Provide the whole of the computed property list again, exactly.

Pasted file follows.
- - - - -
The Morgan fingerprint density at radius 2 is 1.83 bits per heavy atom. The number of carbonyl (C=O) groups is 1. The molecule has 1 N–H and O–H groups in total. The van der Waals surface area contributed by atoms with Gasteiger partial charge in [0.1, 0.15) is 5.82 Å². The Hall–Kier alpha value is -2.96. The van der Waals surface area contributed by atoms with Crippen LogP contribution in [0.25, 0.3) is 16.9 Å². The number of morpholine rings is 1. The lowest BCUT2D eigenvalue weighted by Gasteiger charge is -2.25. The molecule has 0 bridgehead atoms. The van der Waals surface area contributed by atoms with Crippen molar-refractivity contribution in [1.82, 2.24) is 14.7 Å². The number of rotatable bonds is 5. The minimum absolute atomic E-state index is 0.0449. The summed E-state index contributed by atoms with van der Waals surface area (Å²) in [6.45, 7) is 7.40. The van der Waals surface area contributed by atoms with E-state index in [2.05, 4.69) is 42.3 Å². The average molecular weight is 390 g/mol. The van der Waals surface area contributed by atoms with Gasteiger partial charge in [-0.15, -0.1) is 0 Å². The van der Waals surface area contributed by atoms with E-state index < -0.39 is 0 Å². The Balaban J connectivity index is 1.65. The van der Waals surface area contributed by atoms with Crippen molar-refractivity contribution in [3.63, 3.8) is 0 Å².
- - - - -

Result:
The Morgan fingerprint density at radius 2 is 1.83 bits per heavy atom. The number of carbonyl (C=O) groups is 1. The molecule has 1 N–H and O–H groups in total. The van der Waals surface area contributed by atoms with Gasteiger partial charge in [0.1, 0.15) is 5.82 Å². The Hall–Kier alpha value is -2.96. The van der Waals surface area contributed by atoms with Crippen LogP contribution in [0.25, 0.3) is 16.9 Å². The number of morpholine rings is 1. The lowest BCUT2D eigenvalue weighted by Gasteiger charge is -2.25. The molecule has 0 bridgehead atoms. The van der Waals surface area contributed by atoms with Crippen molar-refractivity contribution in [1.82, 2.24) is 14.7 Å². The number of rotatable bonds is 5. The minimum absolute atomic E-state index is 0.0449. The summed E-state index contributed by atoms with van der Waals surface area (Å²) in [6.45, 7) is 7.40. The van der Waals surface area contributed by atoms with E-state index in [2.05, 4.69) is 42.3 Å². The average molecular weight is 390 g/mol. The van der Waals surface area contributed by atoms with Gasteiger partial charge in [-0.15, -0.1) is 0 Å². The van der Waals surface area contributed by atoms with E-state index < -0.39 is 0 Å². The Balaban J connectivity index is 1.65. The van der Waals surface area contributed by atoms with Crippen molar-refractivity contribution in [3.63, 3.8) is 0 Å².